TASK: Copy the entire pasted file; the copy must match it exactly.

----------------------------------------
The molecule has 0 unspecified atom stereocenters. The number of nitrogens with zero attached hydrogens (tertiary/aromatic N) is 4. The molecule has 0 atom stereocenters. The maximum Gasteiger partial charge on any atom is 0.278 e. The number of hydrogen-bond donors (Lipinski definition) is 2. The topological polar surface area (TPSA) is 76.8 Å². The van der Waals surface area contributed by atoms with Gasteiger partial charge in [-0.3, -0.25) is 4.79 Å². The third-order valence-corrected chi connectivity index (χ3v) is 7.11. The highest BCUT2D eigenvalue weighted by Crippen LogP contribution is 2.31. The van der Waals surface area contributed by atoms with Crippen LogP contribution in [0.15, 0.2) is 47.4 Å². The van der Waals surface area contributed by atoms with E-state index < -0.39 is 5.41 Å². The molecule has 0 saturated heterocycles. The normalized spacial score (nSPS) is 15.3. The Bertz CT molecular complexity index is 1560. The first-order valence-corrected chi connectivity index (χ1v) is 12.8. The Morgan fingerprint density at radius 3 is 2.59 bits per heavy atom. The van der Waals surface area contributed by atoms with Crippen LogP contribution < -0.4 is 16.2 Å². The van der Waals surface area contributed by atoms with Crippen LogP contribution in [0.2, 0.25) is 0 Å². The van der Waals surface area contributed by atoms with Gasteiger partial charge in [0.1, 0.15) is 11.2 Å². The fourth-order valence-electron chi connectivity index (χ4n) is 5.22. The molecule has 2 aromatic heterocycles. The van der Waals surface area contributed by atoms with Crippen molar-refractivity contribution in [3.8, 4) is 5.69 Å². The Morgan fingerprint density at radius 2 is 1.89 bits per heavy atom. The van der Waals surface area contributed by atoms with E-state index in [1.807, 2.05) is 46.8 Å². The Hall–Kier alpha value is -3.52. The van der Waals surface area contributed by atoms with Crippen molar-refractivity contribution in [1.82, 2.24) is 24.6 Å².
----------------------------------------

The molecule has 0 unspecified atom stereocenters. The number of nitrogens with zero attached hydrogens (tertiary/aromatic N) is 4. The molecule has 0 atom stereocenters. The maximum Gasteiger partial charge on any atom is 0.278 e. The number of hydrogen-bond donors (Lipinski definition) is 2. The topological polar surface area (TPSA) is 76.8 Å². The van der Waals surface area contributed by atoms with Gasteiger partial charge in [-0.3, -0.25) is 4.79 Å². The third-order valence-corrected chi connectivity index (χ3v) is 7.11. The highest BCUT2D eigenvalue weighted by Crippen LogP contribution is 2.31. The van der Waals surface area contributed by atoms with Crippen LogP contribution in [0.15, 0.2) is 47.4 Å². The van der Waals surface area contributed by atoms with E-state index < -0.39 is 5.41 Å². The molecule has 0 saturated heterocycles. The normalized spacial score (nSPS) is 15.3. The Bertz CT molecular complexity index is 1560. The first-order valence-corrected chi connectivity index (χ1v) is 12.8. The Morgan fingerprint density at radius 3 is 2.59 bits per heavy atom. The van der Waals surface area contributed by atoms with Crippen LogP contribution < -0.4 is 16.2 Å². The van der Waals surface area contributed by atoms with Crippen LogP contribution in [0.2, 0.25) is 0 Å². The van der Waals surface area contributed by atoms with Gasteiger partial charge in [0.1, 0.15) is 11.2 Å². The fourth-order valence-electron chi connectivity index (χ4n) is 5.22. The molecule has 2 aromatic heterocycles. The van der Waals surface area contributed by atoms with Crippen molar-refractivity contribution in [3.8, 4) is 5.69 Å². The Morgan fingerprint density at radius 2 is 1.89 bits per heavy atom. The van der Waals surface area contributed by atoms with E-state index in [1.807, 2.05) is 46.8 Å². The Hall–Kier alpha value is -3.52. The van der Waals surface area contributed by atoms with Crippen molar-refractivity contribution in [1.82, 2.24) is 24.6 Å².